Fernando Di Leo’s Anti-Mob Movies: Is There Such a Thing as a Happy Ending Built on the Corpses of the Losers?
On the dirty business of cops and crime and revenge in Fernando Di Leo’s takedowns of the mafia.
There is no loyalty, and really no family—there is just money and power and violence: Fernando Di Leo’s pulp fiction dismantlings.
Recalling the spectacular rise and fall of Stone Roses, Shane Meadows’ MADE OF STONE proffers not-giving-an-eff is intrinsic to what made the band monumental.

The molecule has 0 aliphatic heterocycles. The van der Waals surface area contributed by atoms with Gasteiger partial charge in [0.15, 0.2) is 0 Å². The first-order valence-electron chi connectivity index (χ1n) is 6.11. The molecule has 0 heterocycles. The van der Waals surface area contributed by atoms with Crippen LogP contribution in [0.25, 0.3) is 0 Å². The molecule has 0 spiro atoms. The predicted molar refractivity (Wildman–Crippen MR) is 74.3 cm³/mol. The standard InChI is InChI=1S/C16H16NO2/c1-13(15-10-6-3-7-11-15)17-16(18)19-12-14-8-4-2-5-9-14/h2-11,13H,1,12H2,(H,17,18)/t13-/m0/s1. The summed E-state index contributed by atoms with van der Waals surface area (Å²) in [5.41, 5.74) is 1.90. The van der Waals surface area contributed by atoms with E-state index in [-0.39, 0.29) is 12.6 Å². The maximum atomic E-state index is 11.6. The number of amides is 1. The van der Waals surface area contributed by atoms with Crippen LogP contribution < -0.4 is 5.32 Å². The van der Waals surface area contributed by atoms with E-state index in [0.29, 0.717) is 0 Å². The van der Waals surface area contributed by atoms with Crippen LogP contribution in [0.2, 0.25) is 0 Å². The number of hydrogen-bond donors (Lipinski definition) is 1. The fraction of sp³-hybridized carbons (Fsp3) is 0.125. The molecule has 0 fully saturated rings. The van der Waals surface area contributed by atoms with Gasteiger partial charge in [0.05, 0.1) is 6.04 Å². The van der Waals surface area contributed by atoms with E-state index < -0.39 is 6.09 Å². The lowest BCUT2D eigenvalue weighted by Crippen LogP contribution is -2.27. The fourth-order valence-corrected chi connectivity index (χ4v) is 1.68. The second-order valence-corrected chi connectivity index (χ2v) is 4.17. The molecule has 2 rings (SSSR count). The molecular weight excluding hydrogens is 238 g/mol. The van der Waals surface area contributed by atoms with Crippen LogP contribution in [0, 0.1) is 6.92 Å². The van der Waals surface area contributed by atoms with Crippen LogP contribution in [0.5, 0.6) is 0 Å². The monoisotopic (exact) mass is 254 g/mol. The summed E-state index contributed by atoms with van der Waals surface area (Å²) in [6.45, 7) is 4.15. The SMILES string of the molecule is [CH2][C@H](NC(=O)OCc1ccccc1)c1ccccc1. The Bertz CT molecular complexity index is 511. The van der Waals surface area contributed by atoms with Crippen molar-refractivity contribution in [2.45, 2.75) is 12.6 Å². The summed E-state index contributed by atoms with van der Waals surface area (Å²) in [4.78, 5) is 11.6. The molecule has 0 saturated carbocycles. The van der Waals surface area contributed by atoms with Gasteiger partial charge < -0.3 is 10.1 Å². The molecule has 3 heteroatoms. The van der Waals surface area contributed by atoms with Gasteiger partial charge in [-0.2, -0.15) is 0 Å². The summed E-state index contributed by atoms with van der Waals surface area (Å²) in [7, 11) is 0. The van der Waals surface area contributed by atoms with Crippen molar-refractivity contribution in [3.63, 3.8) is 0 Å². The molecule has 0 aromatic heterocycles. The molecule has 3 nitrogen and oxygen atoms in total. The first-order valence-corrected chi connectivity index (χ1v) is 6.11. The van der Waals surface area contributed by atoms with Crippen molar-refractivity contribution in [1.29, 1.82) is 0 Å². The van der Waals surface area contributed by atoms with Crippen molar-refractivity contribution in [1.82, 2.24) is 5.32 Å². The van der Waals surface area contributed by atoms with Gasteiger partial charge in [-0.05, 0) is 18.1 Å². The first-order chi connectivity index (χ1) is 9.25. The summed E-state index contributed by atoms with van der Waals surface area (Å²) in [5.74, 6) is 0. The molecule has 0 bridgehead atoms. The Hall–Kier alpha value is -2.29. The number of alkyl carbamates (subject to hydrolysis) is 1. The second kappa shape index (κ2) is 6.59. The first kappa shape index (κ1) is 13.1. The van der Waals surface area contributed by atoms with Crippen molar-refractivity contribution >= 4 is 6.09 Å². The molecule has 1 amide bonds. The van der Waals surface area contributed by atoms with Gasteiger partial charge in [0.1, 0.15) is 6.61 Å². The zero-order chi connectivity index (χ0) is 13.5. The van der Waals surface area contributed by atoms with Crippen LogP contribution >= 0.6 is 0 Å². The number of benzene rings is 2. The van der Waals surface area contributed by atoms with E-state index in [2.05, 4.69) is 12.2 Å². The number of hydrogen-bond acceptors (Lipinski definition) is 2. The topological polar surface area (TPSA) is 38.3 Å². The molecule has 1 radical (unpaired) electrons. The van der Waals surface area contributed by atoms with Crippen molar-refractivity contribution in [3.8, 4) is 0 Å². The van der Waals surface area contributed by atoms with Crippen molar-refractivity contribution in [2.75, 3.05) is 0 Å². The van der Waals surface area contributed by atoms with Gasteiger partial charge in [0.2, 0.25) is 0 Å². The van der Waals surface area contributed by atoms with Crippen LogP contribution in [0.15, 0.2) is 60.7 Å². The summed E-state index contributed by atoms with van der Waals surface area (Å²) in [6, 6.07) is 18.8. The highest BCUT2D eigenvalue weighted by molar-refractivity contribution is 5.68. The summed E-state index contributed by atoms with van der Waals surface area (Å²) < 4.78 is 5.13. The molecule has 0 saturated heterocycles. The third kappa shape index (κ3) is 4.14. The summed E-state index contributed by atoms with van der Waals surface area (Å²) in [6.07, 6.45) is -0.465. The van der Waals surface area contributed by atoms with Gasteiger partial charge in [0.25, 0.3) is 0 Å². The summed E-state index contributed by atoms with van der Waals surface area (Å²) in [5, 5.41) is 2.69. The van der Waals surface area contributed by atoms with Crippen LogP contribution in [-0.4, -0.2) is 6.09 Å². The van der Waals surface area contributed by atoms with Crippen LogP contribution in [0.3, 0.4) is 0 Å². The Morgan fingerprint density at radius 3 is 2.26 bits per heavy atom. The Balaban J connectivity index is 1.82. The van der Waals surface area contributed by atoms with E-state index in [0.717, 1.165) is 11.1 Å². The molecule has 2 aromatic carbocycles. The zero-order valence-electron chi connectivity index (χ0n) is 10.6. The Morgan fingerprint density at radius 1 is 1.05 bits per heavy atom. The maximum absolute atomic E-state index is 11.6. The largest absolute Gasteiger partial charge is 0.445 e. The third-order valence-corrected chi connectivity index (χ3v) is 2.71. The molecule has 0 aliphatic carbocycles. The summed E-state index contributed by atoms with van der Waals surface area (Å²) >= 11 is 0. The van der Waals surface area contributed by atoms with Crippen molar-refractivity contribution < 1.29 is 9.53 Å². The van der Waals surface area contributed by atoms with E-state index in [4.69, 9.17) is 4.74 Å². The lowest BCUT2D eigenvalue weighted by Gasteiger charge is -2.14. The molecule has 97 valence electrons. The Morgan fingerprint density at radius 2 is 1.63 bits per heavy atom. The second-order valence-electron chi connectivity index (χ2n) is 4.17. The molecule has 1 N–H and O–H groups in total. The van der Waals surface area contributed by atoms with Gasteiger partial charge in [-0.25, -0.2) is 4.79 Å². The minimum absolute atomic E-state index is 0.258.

Where Reichardt’s latest, an elaborate tale of radicalism, eco-terrorism, guilt and paranoia, fits.
Getting to know the creator of Austin’s first film festival and pivotal indie classics somehow lost to history may feel like meeting the best friend you never knew you had.
Alex Cox on screen violence and Sam Peckinpah, political legacies and the Spaghetti Western, plus Gian Maria Volonte and Klaus Kinski in Damiano Damiani’s A BULLET FOR THE GENERAL.
Holding out for miracles: Will the Academy award the most exceptional films of the year?
Landscapes, like people, are vulnerable: Jenni Olson’s meditative THE JOY OF LIFE plunges into a heated bridge debate.
Two critics with a hunger for nuance and an appreciation for ‘spectacular trash’ sort through the Academy’s Actor nominees.
An ‘actress-sexual’ ping pong match between two discerning critics.